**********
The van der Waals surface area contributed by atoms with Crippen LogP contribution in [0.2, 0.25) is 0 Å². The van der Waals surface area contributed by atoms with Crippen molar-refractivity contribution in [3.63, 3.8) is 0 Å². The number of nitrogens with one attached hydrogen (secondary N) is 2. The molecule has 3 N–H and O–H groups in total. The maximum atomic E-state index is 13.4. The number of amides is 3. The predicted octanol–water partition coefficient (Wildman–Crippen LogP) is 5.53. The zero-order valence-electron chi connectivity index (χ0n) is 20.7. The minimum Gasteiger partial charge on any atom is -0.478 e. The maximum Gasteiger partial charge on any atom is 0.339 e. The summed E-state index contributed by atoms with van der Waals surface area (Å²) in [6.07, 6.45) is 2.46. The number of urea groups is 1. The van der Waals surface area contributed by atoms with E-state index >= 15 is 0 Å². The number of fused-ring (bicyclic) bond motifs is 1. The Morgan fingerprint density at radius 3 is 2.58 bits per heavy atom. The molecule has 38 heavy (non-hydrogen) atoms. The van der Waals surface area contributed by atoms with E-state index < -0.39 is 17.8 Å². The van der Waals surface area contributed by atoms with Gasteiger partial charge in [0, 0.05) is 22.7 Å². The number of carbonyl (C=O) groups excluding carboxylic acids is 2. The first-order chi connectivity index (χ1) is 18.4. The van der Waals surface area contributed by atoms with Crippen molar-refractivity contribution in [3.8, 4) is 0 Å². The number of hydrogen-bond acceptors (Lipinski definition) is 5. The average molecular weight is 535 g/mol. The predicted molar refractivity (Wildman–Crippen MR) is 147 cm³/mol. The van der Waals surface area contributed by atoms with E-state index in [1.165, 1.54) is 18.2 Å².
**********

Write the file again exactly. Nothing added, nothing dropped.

The van der Waals surface area contributed by atoms with Crippen LogP contribution in [0.2, 0.25) is 0 Å². The van der Waals surface area contributed by atoms with Crippen molar-refractivity contribution in [3.63, 3.8) is 0 Å². The number of nitrogens with one attached hydrogen (secondary N) is 2. The molecule has 3 N–H and O–H groups in total. The maximum atomic E-state index is 13.4. The number of amides is 3. The predicted octanol–water partition coefficient (Wildman–Crippen LogP) is 5.53. The zero-order valence-electron chi connectivity index (χ0n) is 20.7. The minimum Gasteiger partial charge on any atom is -0.478 e. The maximum Gasteiger partial charge on any atom is 0.339 e. The summed E-state index contributed by atoms with van der Waals surface area (Å²) in [6.07, 6.45) is 2.46. The number of urea groups is 1. The van der Waals surface area contributed by atoms with E-state index >= 15 is 0 Å². The number of fused-ring (bicyclic) bond motifs is 1. The Morgan fingerprint density at radius 3 is 2.58 bits per heavy atom. The molecule has 38 heavy (non-hydrogen) atoms. The van der Waals surface area contributed by atoms with E-state index < -0.39 is 17.8 Å². The van der Waals surface area contributed by atoms with Gasteiger partial charge in [0, 0.05) is 22.7 Å². The number of carbonyl (C=O) groups excluding carboxylic acids is 2. The first-order chi connectivity index (χ1) is 18.4. The van der Waals surface area contributed by atoms with Crippen molar-refractivity contribution in [3.8, 4) is 0 Å². The number of hydrogen-bond acceptors (Lipinski definition) is 5. The average molecular weight is 535 g/mol. The predicted molar refractivity (Wildman–Crippen MR) is 147 cm³/mol. The van der Waals surface area contributed by atoms with E-state index in [1.165, 1.54) is 18.2 Å².